Cucurbit is a generic term used to denote all species within the Family Cucurbitaceae also know as the gourd family . Numerous cucurbit crops are economically important worldwide. Cucurbits are consumed in different ways as fruits or vegetables, providing essential nutrients and dietary fibre . In Zimbabwe, Some of the cultivated cucurbits include the cucumber (Cucumis melo L.), the watermelon (Citrullus lanatus (Thunb.) Matsum. & Nakai), the melon (Cucumis melo L.), the pumpkin (Cucurbita maxima Duch.), the butternut (Cucurbita moschata Duch.) and the baby marrow (Cucurbita pepo L.). They are widely grown by both commercial and smallholder farmers as food and cash crops. Virus diseases on cucurbits produce diverse symptoms that result in yield reduction and in severe instances compromised fruit quality [3-4]. The negative effects of plant-infecting viruses on crops are more prominent especially in countries where their studies are underdeveloped.
High-throughput sequencing (HTS), also called next-generation sequencing (NGS) describes a series of technologies whereby millions or billions of DNA molecules are sequenced simultaneously . The application of these ever-growing sequencing technologies and bioinformatics data analysis to the studies of plant-infecting viruses, which started in 2009 , have revolutionized the fields of virus discovery and diagnostics, resulting in unprecedented virus discoveries from any host and environment . Unlike other popular techniques such as the enzyme-linked immunosorbent assay, molecular hybridization and polymerase chain reaction that mainly work on known pathogens, HTS data analysis has made possible the identification of sequences of known or unknown viruses from any host without any prior knowledge of the disease aetiology [7-8].
Zucchini shoestring virus (ZSSV) was discovered among other known cucurbit-infecting viruses in 2015 in South Africa when the RNA from severely distorted Baby marrow leaves were subjected to HTS [9-10]. Genomics and taxonomic studies revealed that ZSSV is a new species in the genus Potyvirus . The International Committee TV subsequently ratified these findings . The genus Potyvirus is one of the 8 genera that composed the family Potyviridae. Members in that family, also known as potyvirids, are differentiated by the host range, genomic features and phylogeny, with a species demarcation criterion set to a nucleotide and amino sequence identity less than 76% and 82% respectively for the large open reading frame (ORF) or its protein product. In instances where the complete ORF sequence is not available, similar criteria can be used for the coat protein (CP) coding region .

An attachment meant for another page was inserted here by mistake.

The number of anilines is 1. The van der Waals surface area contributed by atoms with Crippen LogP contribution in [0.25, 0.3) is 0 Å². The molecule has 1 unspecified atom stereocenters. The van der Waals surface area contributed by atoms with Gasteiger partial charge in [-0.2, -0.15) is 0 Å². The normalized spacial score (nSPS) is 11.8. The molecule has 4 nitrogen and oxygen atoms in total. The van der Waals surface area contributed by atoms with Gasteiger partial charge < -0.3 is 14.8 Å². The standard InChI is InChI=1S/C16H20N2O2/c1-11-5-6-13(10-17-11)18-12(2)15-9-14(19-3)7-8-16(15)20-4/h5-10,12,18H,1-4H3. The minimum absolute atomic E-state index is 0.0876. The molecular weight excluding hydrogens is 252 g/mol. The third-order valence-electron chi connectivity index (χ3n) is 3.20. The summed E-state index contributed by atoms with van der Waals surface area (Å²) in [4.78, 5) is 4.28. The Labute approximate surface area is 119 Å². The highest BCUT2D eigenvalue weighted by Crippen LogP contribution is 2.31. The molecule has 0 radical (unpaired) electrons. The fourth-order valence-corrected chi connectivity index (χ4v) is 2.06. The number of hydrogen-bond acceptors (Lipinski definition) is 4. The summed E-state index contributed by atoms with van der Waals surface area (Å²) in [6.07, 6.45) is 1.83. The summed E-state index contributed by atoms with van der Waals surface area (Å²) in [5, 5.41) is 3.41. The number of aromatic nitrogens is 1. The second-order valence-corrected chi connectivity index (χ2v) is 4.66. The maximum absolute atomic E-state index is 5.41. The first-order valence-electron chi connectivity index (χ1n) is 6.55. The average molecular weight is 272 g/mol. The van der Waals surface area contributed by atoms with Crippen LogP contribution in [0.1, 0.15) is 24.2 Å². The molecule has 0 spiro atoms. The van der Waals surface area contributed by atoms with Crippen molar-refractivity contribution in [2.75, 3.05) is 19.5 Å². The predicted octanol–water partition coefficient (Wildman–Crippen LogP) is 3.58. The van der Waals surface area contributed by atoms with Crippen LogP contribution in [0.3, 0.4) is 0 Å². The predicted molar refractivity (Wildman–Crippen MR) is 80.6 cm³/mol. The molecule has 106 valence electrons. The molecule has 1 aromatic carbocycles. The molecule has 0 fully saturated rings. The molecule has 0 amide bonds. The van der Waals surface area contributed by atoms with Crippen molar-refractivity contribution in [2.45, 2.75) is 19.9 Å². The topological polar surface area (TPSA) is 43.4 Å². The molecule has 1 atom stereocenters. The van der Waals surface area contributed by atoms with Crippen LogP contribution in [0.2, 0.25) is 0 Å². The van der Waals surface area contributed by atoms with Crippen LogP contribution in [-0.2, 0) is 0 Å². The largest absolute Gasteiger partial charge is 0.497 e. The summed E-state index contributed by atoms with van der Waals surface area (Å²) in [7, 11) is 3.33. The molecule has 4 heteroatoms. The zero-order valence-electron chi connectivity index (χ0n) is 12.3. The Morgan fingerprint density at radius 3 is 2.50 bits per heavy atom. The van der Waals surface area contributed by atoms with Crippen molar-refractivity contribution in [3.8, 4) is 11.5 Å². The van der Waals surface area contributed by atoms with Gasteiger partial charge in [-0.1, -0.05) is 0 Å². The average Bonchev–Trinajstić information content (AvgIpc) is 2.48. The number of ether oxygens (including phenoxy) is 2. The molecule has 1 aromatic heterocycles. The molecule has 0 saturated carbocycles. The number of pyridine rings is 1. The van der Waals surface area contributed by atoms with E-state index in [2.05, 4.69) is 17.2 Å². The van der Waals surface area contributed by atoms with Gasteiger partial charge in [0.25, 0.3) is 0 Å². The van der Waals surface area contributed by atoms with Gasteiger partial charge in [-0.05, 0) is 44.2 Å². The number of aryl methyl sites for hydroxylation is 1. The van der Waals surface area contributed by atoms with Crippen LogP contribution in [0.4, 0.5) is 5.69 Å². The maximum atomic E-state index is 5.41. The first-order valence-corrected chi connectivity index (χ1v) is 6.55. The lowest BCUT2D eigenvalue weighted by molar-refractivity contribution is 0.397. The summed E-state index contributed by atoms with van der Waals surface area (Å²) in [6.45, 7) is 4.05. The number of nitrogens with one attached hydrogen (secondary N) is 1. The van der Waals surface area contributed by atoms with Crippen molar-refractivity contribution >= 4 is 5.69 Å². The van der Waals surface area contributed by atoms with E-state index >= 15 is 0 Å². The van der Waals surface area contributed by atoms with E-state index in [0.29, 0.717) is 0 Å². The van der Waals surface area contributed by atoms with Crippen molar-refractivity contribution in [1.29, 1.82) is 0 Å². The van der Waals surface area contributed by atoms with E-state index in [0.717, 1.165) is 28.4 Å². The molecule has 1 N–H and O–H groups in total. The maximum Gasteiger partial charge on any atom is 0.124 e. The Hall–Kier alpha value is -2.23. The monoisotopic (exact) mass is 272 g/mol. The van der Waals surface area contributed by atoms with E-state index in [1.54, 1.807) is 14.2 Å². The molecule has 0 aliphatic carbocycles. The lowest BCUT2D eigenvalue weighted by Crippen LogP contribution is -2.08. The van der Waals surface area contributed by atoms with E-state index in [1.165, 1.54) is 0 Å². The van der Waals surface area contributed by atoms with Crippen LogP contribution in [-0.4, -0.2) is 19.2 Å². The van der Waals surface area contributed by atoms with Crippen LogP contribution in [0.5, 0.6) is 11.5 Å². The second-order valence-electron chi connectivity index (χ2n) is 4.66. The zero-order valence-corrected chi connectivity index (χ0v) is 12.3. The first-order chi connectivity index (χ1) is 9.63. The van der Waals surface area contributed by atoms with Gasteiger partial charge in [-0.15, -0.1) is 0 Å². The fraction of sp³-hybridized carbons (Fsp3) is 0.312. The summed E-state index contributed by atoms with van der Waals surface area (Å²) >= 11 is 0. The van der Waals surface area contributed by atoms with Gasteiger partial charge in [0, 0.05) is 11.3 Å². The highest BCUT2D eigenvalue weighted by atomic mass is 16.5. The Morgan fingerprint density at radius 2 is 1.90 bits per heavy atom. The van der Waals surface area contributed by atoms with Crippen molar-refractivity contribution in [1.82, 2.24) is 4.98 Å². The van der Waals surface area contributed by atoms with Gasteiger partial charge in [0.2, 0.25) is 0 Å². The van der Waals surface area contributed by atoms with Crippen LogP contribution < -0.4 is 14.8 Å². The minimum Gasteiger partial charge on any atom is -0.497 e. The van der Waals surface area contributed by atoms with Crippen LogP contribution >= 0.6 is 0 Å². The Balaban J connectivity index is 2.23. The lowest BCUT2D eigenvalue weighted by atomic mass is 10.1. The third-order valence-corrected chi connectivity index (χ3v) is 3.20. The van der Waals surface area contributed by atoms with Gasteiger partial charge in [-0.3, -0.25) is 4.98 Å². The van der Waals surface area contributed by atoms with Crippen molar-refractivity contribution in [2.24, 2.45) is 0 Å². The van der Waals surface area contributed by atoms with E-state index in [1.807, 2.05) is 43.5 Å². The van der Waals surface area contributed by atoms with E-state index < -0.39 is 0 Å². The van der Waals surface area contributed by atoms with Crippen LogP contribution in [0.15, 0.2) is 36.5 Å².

Viruses that belong to the genus Potyvirus have non-enveloped, flexuous and filamentous virions of 680–900 nm in length and 11-20 nm in diameter. The genome of potyviruses is a positive-sense ssRNA molecule with its 5’ terminus covalently linked to the viral protein genome linked (VPg) and its 3’ end polyadenylated. The 10 000 bp genome harbours two ORFs that encode eleven multifunctional proteins. A large ORF is translated into a single polyprotein that is cleaved at semi-conserved sites by three self-encoded proteases into ten mature proteins namely the protein 1 protease (P1-Pro), the helper component protease (HC-Pro), Protein 3 (P3), six kilodalton peptide 1 (6K1), the 6K2, the cytoplasmic inclusion (CI), the nuclear inclusion A protease (NIa-Pro), the nuclear inclusion B RNA-dependent RNA polymerase (NIb), the VPg and the CP . A smaller ORF, named the pretty interesting Potyviridae ORF (PIPO), is generated by a polymerase slippage mechanism and is expressed as the trans-frame protein P3N-PIPO [13-15].
In this note, we described and studied the genome sequences of three ZSSV isolates obtained through HTS of infected baby marrow leaves collected in Zimbabwe.